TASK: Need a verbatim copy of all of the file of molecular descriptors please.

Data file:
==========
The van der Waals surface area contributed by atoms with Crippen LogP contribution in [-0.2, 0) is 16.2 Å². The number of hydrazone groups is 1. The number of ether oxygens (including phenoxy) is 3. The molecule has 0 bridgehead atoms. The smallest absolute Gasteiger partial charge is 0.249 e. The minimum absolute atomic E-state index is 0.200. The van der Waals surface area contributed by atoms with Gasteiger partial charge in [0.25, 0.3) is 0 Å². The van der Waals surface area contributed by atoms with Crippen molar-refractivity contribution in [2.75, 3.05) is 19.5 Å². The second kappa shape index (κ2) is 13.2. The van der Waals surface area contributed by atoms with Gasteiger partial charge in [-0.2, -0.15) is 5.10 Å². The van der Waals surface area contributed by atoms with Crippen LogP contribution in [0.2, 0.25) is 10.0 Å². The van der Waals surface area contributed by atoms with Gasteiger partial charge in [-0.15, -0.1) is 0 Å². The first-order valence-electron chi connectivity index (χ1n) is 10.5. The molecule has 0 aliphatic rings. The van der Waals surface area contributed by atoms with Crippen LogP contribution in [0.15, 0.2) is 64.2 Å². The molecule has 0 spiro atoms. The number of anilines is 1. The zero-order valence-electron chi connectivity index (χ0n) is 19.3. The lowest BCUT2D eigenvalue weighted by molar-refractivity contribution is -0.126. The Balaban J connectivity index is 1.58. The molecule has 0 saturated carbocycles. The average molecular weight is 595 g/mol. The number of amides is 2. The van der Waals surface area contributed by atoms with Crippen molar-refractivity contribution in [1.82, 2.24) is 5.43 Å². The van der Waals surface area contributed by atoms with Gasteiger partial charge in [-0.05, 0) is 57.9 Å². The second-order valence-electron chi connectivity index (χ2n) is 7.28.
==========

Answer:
The van der Waals surface area contributed by atoms with Crippen LogP contribution in [-0.2, 0) is 16.2 Å². The number of hydrazone groups is 1. The number of ether oxygens (including phenoxy) is 3. The molecule has 0 bridgehead atoms. The smallest absolute Gasteiger partial charge is 0.249 e. The minimum absolute atomic E-state index is 0.200. The van der Waals surface area contributed by atoms with Gasteiger partial charge in [0.25, 0.3) is 0 Å². The van der Waals surface area contributed by atoms with Crippen molar-refractivity contribution in [2.75, 3.05) is 19.5 Å². The second kappa shape index (κ2) is 13.2. The van der Waals surface area contributed by atoms with Gasteiger partial charge in [-0.2, -0.15) is 5.10 Å². The van der Waals surface area contributed by atoms with Crippen LogP contribution in [0.2, 0.25) is 10.0 Å². The van der Waals surface area contributed by atoms with Gasteiger partial charge in [-0.15, -0.1) is 0 Å². The first-order valence-electron chi connectivity index (χ1n) is 10.5. The molecule has 0 aliphatic rings. The van der Waals surface area contributed by atoms with Crippen LogP contribution in [0.15, 0.2) is 64.2 Å². The molecule has 0 spiro atoms. The number of anilines is 1. The zero-order valence-electron chi connectivity index (χ0n) is 19.3. The lowest BCUT2D eigenvalue weighted by molar-refractivity contribution is -0.126. The Balaban J connectivity index is 1.58. The molecule has 0 saturated carbocycles. The average molecular weight is 595 g/mol. The number of amides is 2. The van der Waals surface area contributed by atoms with Crippen molar-refractivity contribution in [1.82, 2.24) is 5.43 Å². The van der Waals surface area contributed by atoms with Gasteiger partial charge in [-0.05, 0) is 57.9 Å². The second-order valence-electron chi connectivity index (χ2n) is 7.28.